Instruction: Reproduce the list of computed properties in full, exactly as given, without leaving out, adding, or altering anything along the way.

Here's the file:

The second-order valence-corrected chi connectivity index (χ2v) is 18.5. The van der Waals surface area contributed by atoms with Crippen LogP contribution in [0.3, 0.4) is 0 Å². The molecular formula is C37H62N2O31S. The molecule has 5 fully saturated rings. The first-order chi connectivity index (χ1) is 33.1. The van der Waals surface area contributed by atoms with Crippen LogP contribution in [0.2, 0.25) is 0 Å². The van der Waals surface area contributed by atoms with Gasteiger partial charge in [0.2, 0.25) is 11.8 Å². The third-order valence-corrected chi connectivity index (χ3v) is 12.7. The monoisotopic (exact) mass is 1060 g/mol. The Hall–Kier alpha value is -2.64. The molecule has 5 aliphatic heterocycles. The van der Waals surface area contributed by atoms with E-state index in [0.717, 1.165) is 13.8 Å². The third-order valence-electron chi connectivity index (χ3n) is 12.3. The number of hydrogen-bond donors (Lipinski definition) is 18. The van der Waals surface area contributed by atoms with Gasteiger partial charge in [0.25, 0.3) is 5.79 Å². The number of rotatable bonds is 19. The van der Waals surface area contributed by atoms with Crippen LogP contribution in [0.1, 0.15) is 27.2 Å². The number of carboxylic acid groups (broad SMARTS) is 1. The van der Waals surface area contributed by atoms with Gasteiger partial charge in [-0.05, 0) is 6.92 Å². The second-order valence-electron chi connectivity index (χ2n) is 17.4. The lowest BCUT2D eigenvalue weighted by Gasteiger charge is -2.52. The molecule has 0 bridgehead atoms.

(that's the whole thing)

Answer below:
The second-order valence-corrected chi connectivity index (χ2v) is 18.5. The van der Waals surface area contributed by atoms with Crippen LogP contribution in [0.3, 0.4) is 0 Å². The molecular formula is C37H62N2O31S. The molecule has 5 fully saturated rings. The first-order chi connectivity index (χ1) is 33.1. The van der Waals surface area contributed by atoms with Crippen LogP contribution in [0.2, 0.25) is 0 Å². The van der Waals surface area contributed by atoms with Gasteiger partial charge in [0.2, 0.25) is 11.8 Å². The third-order valence-corrected chi connectivity index (χ3v) is 12.7. The monoisotopic (exact) mass is 1060 g/mol. The Hall–Kier alpha value is -2.64. The molecule has 5 aliphatic heterocycles. The van der Waals surface area contributed by atoms with E-state index in [0.717, 1.165) is 13.8 Å². The third-order valence-electron chi connectivity index (χ3n) is 12.3. The number of hydrogen-bond donors (Lipinski definition) is 18. The van der Waals surface area contributed by atoms with Gasteiger partial charge in [0.25, 0.3) is 5.79 Å². The number of rotatable bonds is 19. The van der Waals surface area contributed by atoms with Crippen LogP contribution in [0.1, 0.15) is 27.2 Å². The number of carboxylic acid groups (broad SMARTS) is 1. The van der Waals surface area contributed by atoms with Gasteiger partial charge in [-0.05, 0) is 6.92 Å². The second-order valence-electron chi connectivity index (χ2n) is 17.4. The lowest BCUT2D eigenvalue weighted by Gasteiger charge is -2.52. The molecule has 0 bridgehead atoms.